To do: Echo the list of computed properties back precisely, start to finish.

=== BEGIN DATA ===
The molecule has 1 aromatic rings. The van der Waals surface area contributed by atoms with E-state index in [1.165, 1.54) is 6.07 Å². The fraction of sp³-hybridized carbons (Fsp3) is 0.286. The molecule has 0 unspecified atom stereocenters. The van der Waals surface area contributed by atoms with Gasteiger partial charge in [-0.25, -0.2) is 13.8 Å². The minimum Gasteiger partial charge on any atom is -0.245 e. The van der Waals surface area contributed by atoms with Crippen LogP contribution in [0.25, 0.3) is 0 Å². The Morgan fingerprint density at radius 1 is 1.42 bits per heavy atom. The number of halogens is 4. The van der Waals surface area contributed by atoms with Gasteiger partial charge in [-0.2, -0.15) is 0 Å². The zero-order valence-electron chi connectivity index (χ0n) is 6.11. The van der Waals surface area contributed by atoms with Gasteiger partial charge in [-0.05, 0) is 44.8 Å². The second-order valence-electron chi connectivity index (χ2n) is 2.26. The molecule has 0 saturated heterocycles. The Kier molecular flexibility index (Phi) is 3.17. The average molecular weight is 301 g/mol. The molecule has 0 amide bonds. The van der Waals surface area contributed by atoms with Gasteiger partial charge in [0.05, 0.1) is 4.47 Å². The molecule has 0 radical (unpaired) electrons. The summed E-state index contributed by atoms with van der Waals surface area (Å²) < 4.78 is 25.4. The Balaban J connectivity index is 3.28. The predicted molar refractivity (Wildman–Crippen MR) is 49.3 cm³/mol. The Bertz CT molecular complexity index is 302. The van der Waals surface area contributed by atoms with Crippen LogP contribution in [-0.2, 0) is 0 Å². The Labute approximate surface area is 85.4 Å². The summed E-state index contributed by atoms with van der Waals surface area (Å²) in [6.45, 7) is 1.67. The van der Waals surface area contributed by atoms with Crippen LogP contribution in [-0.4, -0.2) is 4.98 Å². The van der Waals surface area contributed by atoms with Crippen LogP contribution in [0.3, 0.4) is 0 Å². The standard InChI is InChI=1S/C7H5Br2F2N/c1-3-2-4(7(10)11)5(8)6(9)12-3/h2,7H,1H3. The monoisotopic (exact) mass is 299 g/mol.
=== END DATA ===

The molecule has 1 aromatic rings. The van der Waals surface area contributed by atoms with E-state index in [1.165, 1.54) is 6.07 Å². The fraction of sp³-hybridized carbons (Fsp3) is 0.286. The molecule has 0 unspecified atom stereocenters. The van der Waals surface area contributed by atoms with Gasteiger partial charge in [-0.25, -0.2) is 13.8 Å². The minimum Gasteiger partial charge on any atom is -0.245 e. The van der Waals surface area contributed by atoms with Crippen LogP contribution in [0.25, 0.3) is 0 Å². The Morgan fingerprint density at radius 1 is 1.42 bits per heavy atom. The number of halogens is 4. The van der Waals surface area contributed by atoms with Gasteiger partial charge in [-0.2, -0.15) is 0 Å². The zero-order valence-electron chi connectivity index (χ0n) is 6.11. The van der Waals surface area contributed by atoms with Gasteiger partial charge in [-0.05, 0) is 44.8 Å². The second-order valence-electron chi connectivity index (χ2n) is 2.26. The molecule has 0 saturated heterocycles. The Kier molecular flexibility index (Phi) is 3.17. The average molecular weight is 301 g/mol. The molecule has 0 amide bonds. The van der Waals surface area contributed by atoms with Gasteiger partial charge in [0.05, 0.1) is 4.47 Å². The molecule has 0 radical (unpaired) electrons. The summed E-state index contributed by atoms with van der Waals surface area (Å²) < 4.78 is 25.4. The Balaban J connectivity index is 3.28. The predicted molar refractivity (Wildman–Crippen MR) is 49.3 cm³/mol. The Bertz CT molecular complexity index is 302. The van der Waals surface area contributed by atoms with Crippen LogP contribution in [-0.2, 0) is 0 Å². The Labute approximate surface area is 85.4 Å². The summed E-state index contributed by atoms with van der Waals surface area (Å²) in [6.45, 7) is 1.67. The van der Waals surface area contributed by atoms with Crippen LogP contribution in [-0.4, -0.2) is 4.98 Å². The van der Waals surface area contributed by atoms with Crippen LogP contribution in [0.3, 0.4) is 0 Å². The standard InChI is InChI=1S/C7H5Br2F2N/c1-3-2-4(7(10)11)5(8)6(9)12-3/h2,7H,1H3. The monoisotopic (exact) mass is 299 g/mol.